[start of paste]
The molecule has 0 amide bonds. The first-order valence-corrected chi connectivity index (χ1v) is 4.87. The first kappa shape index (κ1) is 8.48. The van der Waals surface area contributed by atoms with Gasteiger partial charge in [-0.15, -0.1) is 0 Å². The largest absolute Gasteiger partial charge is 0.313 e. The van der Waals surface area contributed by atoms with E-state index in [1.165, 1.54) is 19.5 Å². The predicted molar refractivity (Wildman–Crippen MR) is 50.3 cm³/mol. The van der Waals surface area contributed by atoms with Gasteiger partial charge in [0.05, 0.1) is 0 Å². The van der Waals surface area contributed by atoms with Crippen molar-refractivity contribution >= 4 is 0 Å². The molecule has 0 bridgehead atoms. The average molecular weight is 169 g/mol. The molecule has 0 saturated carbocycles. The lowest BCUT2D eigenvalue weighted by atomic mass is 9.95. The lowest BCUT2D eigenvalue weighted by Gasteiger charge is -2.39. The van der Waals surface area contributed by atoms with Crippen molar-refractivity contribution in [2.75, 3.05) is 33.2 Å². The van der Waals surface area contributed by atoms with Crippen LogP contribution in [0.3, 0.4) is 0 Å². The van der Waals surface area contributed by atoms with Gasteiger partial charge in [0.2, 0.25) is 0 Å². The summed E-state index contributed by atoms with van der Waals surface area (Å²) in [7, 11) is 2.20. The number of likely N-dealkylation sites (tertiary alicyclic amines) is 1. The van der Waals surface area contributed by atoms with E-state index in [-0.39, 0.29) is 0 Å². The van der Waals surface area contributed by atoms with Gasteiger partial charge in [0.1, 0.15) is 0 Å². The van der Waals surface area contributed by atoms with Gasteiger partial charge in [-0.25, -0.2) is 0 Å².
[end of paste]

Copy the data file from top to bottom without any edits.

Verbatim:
The molecule has 0 amide bonds. The first-order valence-corrected chi connectivity index (χ1v) is 4.87. The first kappa shape index (κ1) is 8.48. The van der Waals surface area contributed by atoms with Gasteiger partial charge in [-0.15, -0.1) is 0 Å². The largest absolute Gasteiger partial charge is 0.313 e. The van der Waals surface area contributed by atoms with E-state index in [1.165, 1.54) is 19.5 Å². The predicted molar refractivity (Wildman–Crippen MR) is 50.3 cm³/mol. The van der Waals surface area contributed by atoms with Gasteiger partial charge in [0.05, 0.1) is 0 Å². The van der Waals surface area contributed by atoms with Crippen molar-refractivity contribution >= 4 is 0 Å². The molecule has 0 bridgehead atoms. The average molecular weight is 169 g/mol. The molecule has 0 saturated carbocycles. The lowest BCUT2D eigenvalue weighted by atomic mass is 9.95. The lowest BCUT2D eigenvalue weighted by Gasteiger charge is -2.39. The van der Waals surface area contributed by atoms with Crippen molar-refractivity contribution in [2.75, 3.05) is 33.2 Å². The van der Waals surface area contributed by atoms with Crippen LogP contribution in [0.3, 0.4) is 0 Å². The van der Waals surface area contributed by atoms with Gasteiger partial charge in [0.2, 0.25) is 0 Å². The summed E-state index contributed by atoms with van der Waals surface area (Å²) in [7, 11) is 2.20. The number of likely N-dealkylation sites (tertiary alicyclic amines) is 1. The van der Waals surface area contributed by atoms with E-state index in [-0.39, 0.29) is 0 Å². The van der Waals surface area contributed by atoms with Gasteiger partial charge in [0.1, 0.15) is 0 Å². The van der Waals surface area contributed by atoms with Gasteiger partial charge in [-0.25, -0.2) is 0 Å².